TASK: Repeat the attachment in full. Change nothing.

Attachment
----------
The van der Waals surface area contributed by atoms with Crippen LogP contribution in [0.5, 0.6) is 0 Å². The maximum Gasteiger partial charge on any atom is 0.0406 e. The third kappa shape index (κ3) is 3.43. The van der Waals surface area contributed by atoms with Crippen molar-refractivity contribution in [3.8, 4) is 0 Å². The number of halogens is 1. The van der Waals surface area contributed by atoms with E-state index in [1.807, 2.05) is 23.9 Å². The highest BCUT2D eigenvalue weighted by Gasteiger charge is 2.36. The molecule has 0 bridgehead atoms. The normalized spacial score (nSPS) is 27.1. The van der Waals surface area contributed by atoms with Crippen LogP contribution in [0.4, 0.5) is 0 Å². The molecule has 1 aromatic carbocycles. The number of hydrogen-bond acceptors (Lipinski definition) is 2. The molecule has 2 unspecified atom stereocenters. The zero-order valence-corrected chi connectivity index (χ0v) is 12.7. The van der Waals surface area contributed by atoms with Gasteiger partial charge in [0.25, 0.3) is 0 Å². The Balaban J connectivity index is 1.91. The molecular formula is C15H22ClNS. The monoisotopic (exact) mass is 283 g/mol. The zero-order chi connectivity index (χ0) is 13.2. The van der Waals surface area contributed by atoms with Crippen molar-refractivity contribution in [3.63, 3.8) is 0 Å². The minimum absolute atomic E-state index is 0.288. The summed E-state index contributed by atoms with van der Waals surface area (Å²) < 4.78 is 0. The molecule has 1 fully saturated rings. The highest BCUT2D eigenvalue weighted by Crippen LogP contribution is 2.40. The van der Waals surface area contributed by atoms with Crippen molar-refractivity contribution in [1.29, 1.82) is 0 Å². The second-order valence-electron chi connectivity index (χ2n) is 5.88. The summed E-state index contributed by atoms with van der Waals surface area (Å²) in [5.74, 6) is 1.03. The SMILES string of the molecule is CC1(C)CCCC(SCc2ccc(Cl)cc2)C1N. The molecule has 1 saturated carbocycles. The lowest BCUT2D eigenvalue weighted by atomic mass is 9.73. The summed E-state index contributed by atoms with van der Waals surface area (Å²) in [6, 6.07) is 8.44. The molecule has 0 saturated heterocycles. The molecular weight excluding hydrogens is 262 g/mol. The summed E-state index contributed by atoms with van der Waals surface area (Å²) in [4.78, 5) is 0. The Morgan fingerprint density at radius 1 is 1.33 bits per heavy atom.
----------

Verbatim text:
The van der Waals surface area contributed by atoms with Crippen LogP contribution in [0.5, 0.6) is 0 Å². The maximum Gasteiger partial charge on any atom is 0.0406 e. The third kappa shape index (κ3) is 3.43. The van der Waals surface area contributed by atoms with Crippen molar-refractivity contribution in [3.8, 4) is 0 Å². The number of halogens is 1. The van der Waals surface area contributed by atoms with E-state index in [1.807, 2.05) is 23.9 Å². The highest BCUT2D eigenvalue weighted by Gasteiger charge is 2.36. The molecule has 0 bridgehead atoms. The normalized spacial score (nSPS) is 27.1. The van der Waals surface area contributed by atoms with Crippen LogP contribution in [0.4, 0.5) is 0 Å². The molecule has 1 aromatic carbocycles. The number of hydrogen-bond acceptors (Lipinski definition) is 2. The molecule has 2 unspecified atom stereocenters. The zero-order valence-corrected chi connectivity index (χ0v) is 12.7. The van der Waals surface area contributed by atoms with Gasteiger partial charge in [0.25, 0.3) is 0 Å². The Balaban J connectivity index is 1.91. The molecular formula is C15H22ClNS. The monoisotopic (exact) mass is 283 g/mol. The zero-order chi connectivity index (χ0) is 13.2. The van der Waals surface area contributed by atoms with Crippen molar-refractivity contribution in [3.63, 3.8) is 0 Å². The minimum absolute atomic E-state index is 0.288. The summed E-state index contributed by atoms with van der Waals surface area (Å²) < 4.78 is 0. The molecule has 1 fully saturated rings. The highest BCUT2D eigenvalue weighted by Crippen LogP contribution is 2.40. The van der Waals surface area contributed by atoms with Crippen molar-refractivity contribution in [1.29, 1.82) is 0 Å². The second-order valence-electron chi connectivity index (χ2n) is 5.88. The summed E-state index contributed by atoms with van der Waals surface area (Å²) in [5.74, 6) is 1.03. The SMILES string of the molecule is CC1(C)CCCC(SCc2ccc(Cl)cc2)C1N. The molecule has 1 saturated carbocycles. The lowest BCUT2D eigenvalue weighted by atomic mass is 9.73. The summed E-state index contributed by atoms with van der Waals surface area (Å²) in [6, 6.07) is 8.44. The molecule has 0 saturated heterocycles. The molecular weight excluding hydrogens is 262 g/mol. The summed E-state index contributed by atoms with van der Waals surface area (Å²) in [4.78, 5) is 0. The Morgan fingerprint density at radius 1 is 1.33 bits per heavy atom.